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I have just completed Dan Blanchard’s excellent brief novel, The Storm. The Storm is definitely not on my normal reading list. It is geared toward young adult readers and, at 69, I certainly don’t match that demographic, but I found myself captivated by both the content and the delivery. Regarding the content, I was familiar with most of it from my own professional career. As a public employee and private consultant I implemented Total Quality Management in government and criminal justice organizations. I also served on the management team for the Connecticut Award for Excellence. In those capacities, I studied under TQM experts from organizations like GE Capital, United Technologies and the Juran Institute, (Headed by Joseph Juran, Edward Deming’s partner in implementing TQM in post-WWII Japan) where I practiced concepts like Kaizen, Pareto Analysis, Strategic Planning, Goal Setting, Mission Statements and Continuous Quality Improvement. A remarkable achievement of Blanchard’s book is that he manages to cover these topics and many more in the span of about 180 pages.
In addition to the management concepts, Blanchard delves deeply into the social and emotional requirements of being a leader. He generously cites many of those who provided inspiration for the lessons learned including: Socrates, Gandhi, Edward Deming, Douglas MacArthur, Anthony Robbins, Vince Lombardi and even Adolf Hitler. An equally impressive accomplishment is Blanchard’s method of delivering this content. These topics might be abstract and dry, even for seasoned professionals, but could be deathly boring for teenagers. Blanchard avoids this trap by couching his lessons in a highly entertaining story about a conversation between a teenage boy and the “secrets” his grandfather wants to share with him on a stormy afternoon. Each concept presented is subsequently grounded in the young boy’s personal experiences. Blanchard doesn’t flinch away from uncomfortable topics in the process. We discover that the teenager’s life is far from perfect as we learn about his abusive father and emotionally damaged brother. As the conversation continues the young man’s grandfather imparts additional lessons about gratitude, teamwork, service and delayed gratification.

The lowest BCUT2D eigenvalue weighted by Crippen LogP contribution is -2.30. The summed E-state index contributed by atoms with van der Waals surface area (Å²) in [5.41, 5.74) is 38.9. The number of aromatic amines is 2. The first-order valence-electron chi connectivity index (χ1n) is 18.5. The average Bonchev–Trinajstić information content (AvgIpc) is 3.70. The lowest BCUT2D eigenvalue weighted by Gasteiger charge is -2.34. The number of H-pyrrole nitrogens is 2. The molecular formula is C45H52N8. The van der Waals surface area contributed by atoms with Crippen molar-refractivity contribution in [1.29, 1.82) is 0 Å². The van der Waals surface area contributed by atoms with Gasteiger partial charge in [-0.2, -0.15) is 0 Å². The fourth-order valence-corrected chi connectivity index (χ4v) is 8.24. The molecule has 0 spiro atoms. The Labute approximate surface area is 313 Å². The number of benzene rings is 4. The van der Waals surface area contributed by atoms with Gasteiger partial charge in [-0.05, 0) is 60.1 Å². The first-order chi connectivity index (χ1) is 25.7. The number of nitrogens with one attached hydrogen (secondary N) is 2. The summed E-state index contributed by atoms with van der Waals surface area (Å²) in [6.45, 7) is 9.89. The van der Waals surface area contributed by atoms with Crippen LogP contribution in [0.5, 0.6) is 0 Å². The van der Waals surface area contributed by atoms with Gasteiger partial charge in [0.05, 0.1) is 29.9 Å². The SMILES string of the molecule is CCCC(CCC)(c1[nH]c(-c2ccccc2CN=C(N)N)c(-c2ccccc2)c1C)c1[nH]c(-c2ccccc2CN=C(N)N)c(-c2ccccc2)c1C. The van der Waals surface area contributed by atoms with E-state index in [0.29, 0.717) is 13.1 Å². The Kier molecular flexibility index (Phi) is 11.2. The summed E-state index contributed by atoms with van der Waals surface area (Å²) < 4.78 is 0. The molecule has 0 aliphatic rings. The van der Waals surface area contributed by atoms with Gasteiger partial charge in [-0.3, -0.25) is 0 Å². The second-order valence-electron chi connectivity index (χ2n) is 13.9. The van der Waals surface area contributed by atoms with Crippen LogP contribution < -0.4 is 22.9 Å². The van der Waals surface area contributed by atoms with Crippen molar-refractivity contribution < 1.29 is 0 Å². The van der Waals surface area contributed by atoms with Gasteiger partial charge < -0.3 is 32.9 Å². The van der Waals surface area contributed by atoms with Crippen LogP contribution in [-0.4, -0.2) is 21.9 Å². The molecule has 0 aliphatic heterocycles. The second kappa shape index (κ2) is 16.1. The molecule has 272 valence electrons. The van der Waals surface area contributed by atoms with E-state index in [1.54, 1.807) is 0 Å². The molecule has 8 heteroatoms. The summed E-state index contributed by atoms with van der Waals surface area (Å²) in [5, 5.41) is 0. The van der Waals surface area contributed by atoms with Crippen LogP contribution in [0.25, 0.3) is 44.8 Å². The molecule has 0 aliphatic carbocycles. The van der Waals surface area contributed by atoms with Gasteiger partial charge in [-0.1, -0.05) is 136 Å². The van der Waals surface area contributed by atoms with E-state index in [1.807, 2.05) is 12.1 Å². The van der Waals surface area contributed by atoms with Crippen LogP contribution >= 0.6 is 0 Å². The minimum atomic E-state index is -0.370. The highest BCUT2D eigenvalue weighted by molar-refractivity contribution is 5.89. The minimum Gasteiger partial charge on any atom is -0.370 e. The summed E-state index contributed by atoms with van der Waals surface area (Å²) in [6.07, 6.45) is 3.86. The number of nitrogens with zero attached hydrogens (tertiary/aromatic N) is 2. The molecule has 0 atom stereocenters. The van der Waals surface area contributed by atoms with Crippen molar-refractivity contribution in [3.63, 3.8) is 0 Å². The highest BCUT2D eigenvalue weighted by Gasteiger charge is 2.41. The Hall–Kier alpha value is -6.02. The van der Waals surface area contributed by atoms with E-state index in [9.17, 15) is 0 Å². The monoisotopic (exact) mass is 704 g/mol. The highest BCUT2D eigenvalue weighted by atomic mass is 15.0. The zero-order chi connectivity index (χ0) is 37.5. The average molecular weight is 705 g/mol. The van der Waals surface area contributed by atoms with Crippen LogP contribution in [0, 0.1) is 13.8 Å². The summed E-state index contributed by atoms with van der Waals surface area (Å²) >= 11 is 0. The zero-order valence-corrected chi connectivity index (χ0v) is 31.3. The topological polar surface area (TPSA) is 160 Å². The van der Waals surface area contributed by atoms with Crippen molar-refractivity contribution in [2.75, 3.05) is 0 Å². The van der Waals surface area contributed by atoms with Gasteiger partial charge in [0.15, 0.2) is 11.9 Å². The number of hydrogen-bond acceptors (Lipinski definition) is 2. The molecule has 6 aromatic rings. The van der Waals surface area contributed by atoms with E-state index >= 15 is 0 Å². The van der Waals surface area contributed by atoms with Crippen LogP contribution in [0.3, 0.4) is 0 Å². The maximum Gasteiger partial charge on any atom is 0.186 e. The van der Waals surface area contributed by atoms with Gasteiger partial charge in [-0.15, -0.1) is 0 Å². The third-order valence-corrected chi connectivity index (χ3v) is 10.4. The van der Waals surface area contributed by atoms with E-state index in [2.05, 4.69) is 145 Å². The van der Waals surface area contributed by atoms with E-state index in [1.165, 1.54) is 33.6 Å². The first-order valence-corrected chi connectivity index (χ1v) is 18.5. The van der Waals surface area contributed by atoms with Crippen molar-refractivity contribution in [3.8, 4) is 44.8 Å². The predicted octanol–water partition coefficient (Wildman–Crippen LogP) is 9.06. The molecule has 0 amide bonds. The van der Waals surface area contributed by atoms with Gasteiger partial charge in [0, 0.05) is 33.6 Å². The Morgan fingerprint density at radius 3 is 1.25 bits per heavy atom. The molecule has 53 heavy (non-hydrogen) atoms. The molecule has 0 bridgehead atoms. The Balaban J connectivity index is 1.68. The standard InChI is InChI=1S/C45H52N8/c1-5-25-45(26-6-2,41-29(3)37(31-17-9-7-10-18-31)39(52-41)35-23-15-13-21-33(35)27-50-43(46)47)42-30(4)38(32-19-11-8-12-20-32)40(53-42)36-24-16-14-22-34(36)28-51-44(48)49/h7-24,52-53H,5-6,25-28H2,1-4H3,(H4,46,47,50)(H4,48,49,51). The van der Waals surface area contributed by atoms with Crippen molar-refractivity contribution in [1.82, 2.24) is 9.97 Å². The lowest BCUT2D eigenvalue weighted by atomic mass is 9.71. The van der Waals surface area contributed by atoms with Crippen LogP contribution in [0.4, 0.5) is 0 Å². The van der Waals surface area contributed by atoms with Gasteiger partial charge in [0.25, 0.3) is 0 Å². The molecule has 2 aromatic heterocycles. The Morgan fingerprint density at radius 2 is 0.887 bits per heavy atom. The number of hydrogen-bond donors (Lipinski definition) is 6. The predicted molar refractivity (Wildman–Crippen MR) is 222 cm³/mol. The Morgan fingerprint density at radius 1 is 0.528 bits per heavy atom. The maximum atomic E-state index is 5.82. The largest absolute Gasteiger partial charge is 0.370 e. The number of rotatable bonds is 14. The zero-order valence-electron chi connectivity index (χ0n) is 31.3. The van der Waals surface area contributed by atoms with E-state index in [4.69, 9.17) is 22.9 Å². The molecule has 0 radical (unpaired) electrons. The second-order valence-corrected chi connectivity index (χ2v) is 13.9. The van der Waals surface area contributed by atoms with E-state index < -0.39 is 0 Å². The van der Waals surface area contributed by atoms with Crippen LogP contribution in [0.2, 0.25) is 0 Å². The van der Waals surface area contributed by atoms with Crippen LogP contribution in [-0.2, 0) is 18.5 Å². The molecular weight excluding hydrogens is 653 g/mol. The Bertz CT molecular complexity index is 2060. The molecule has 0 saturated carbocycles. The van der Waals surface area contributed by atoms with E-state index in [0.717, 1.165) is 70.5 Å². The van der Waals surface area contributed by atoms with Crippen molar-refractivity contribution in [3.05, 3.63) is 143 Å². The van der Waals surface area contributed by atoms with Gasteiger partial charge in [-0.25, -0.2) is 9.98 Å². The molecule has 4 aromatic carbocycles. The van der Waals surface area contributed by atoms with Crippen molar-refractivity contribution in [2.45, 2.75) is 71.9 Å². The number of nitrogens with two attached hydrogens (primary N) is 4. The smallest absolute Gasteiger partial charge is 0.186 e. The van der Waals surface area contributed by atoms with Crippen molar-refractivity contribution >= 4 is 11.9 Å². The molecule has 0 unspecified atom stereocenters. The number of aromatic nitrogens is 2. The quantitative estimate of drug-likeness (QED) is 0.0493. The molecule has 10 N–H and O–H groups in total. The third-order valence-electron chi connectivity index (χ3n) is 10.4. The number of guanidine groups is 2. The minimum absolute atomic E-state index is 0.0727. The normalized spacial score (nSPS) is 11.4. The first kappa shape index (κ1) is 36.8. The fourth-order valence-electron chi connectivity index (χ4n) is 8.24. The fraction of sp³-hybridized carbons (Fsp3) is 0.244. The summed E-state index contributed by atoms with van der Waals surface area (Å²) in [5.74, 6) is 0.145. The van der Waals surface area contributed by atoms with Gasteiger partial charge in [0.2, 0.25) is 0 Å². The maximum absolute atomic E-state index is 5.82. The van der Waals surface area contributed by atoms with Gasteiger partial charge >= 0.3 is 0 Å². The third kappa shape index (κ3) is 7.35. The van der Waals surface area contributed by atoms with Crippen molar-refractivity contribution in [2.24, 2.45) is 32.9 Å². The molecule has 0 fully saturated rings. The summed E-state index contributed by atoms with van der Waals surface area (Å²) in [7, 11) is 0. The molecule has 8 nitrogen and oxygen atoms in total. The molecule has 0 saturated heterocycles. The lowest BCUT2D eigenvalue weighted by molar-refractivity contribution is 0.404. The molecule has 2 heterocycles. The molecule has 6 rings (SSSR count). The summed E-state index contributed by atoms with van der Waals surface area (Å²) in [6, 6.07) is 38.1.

If there is anything I take exception with in Blanchard’s exposition, it’s that he sometime seems to overreach in his description of a leader. The reality is that in many of life’s endeavors, there can be only one top performer and the book, at times, doesn’t seem to provide enough credit for doing one’s “personal best.” Still, he does allow some wiggle room. Granddaddy suggests “shooting for the stars” so that if you do fall short, you still land on the moon.
This is a book filled with useful information and much wisdom. Blanchard is correct when his “granddaddy” character laments that schools fail to incorporate many of these principles in their curriculum and even many adults don’t learn them until late in life, if at all. Until that situation changes, the best we can hope for is that our young adults have alternative ways to access and appreciate these essential life lessons and Dan Blanchard’s, The Storm, is certainly an excellent place to start.